I have been following with keen interest the news about the so-called campaign to revive the komiks industry in the Philippines led by Carlo J. Caparas, whom the media named as the Komiks King.
I didn't know that Carlo J. Caparas is now regarded as the King of Komiks. This makes me look back on the Golden years of Tagalog komiks, when Mars Ravelo was hailed as the Komiks King.
Now, I don't have anything against Carlo J. He is one of our great komiks writers, maybe even second only to Mars Ravelo (and only if you neglect the great writings of Clodualdo del Mundo, Jim Fernandez and Pablo S. Gomez) . Caparas' output is still so far behind that of Ravelo. His stories barely influenced the industry as had Mars'.
Yet, now, Carlo J. is at the forefront of the campaign that may revive the komiks industry. His efforts are commendable for spearheading this important movement. He lent his prestige and personal money in this, and it is very important. Well, if he succeeds in this, he may well deserve the title, and will not be regarded as just a "pretender to the throne".
Because way back in the heyday of the komiks in the Philippines in the 1950s and 1960s, Mars Ravelo was the original undisputed Komiks King.
During that time the komiks greats had their own monickers, not unlike movie stars today who get the title of Superstar (Nora Aunor} "Megastar"(Sharon Cuneta}, "Diamond Star"(Maricel Soriano), "Star for All Seaons" (Vilma Santos).
In komiks the title holders were:
Tony Velasquez: "Father of Tagalog Komiks"; Francisco V. Coching "Dean of Filipino Illustrators", and Larry Alcala was the "Dean of Filipino Cartoonists".
The King of Komiks title was usually applied to only one man: Mars Ravelo
Mars Ravelo, the original Komiks King
People today barely have any knowledge about Ravelo. He died in 1988 and most of his works can no longer be read due to the rarity of old komiks materials.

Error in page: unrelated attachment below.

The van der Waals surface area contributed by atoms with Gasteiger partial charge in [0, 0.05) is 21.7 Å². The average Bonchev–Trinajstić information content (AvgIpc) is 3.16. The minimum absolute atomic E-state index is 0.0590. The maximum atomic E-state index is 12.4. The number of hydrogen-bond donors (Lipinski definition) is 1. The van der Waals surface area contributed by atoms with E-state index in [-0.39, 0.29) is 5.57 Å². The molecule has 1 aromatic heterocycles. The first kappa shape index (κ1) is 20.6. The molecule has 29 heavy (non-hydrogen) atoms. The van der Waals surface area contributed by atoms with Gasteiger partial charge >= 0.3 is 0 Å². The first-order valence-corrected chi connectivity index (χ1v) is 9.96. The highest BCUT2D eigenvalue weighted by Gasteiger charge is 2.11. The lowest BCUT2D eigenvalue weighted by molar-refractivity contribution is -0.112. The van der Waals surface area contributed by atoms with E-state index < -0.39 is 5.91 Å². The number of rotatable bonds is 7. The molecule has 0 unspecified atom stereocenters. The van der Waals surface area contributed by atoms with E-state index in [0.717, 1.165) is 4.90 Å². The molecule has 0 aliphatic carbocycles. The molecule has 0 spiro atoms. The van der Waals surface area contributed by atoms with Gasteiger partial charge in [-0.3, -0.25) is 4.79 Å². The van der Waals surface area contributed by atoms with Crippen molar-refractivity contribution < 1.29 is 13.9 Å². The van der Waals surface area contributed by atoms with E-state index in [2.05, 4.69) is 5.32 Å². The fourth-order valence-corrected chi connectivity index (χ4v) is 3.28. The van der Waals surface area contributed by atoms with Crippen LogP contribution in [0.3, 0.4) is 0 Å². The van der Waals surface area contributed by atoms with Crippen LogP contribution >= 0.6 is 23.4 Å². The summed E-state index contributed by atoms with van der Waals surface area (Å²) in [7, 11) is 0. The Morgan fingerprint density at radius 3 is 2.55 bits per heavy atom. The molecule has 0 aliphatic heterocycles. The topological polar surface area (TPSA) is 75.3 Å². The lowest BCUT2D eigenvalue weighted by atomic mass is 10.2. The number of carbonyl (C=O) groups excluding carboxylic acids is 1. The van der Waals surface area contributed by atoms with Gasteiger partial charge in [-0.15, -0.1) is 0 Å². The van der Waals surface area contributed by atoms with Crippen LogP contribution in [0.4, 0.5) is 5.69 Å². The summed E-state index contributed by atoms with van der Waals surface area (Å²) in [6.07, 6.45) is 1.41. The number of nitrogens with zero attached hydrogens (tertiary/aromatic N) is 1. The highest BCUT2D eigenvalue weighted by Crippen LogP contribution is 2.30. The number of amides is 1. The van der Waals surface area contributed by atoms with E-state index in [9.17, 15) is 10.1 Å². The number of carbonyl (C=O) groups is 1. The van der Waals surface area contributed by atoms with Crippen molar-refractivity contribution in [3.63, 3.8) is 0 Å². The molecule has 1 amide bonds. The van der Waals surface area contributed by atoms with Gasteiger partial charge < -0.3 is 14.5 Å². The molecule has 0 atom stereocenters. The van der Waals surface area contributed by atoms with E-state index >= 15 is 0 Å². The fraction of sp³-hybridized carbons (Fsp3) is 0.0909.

The closest thing that the people had been able to relate to his works was watch GMA 7's fantaseryes like Captain barbell and Darna, which are way too different from Mars Ravelo's original versions. Many of the scenes in both series were so ridiculous, it alarmed me that people create an impression that Ravelo was a nonsense writer contented with creating superficial heroic characters who fought absurd and ridiculous nemesis.
In truth, Mars Ravelo was a great writer, arguably the most talented popular writer the Philippines ever had. Some may argue with me, especially those "scholarly" writers who thought komiks was just crap. Indeed Ravelo himself experienced it, in a symposium designed to teach komiks writers the art of komiks writing . Ravelo recounts:
"There was a meeting [in 1979], at the Philippine International Convention Center. The meeting was composed of "legitimate" writers and komiks writers. I had been invited by [fellow komiks writer] Ramon Marcelino. Before the meeting opened, we were formally briefed by Marcelino who told us not to question any of the speakers, who were all "legitimate writers". And these writers started to lambast us the komiks writers. I remember one of the speakers very well because he was the one who got my goat, a certain Bienvenido Lumbrera. When I couldn't take what he was saying anymore, I raised up my hand to ask him questions. And my questions brought home the fact that his knowledge of komiks writing was at best superficial. Marcelino's face was red. And so was Lumbrera's. I ended up by telling the audience that we, the komiks writers, know the komiks best. And that we do not need the advice of people who do not know anything about it, to tell us how to do our work. I got a long applause from the komiks writers present"
(source: Matienzo, Ross ed. "The Philippine Comics Review" 1980, Manila Philippines)
In all his career as komiks writer, Ravelo broke grounds and established new ones. He was a master storyteller. His writings were lucid, straight and without any verbosity.
He understood that the primary consideration in komiks writing is to captivate the attention of the reader at once. His more than 500 successful komiks creations are proof that he mastered it. No doubt, Ravelo is the greatest writer the komiks industry had produced.
Our grandparents knew Ravelo's masterpieces: Maruja, Mambo Dyambo, Bondying, Dyesebel, Jack en Jill, Rebecca, Pomposa, Roberta, Goomboo Roomboo, and hundreds more. I was younger but am fortunate to read them in my musty old bound Tagalog komiks sets.
When you read Mars Ravelo comedy, you end up with stomach and jaw aching due to so much laughter. His tearjerkers can make you melancholy for days. His adventures can make you leave momentarily the boring plane of existence you are currently in.
Truth is, when you read Mars Ravelo, you forget everything and become a spectator to a unique world he had created, be it the world seen from an abused child (Roberta), or the brokenhearted (Maruja). That's why I prefer reading his komiks than reading Harry Potter.
Only when one takes a survey of most of the komiks writing of the last fifty years, one can truly appreciate how Mars Ravelo became the original King of Komiks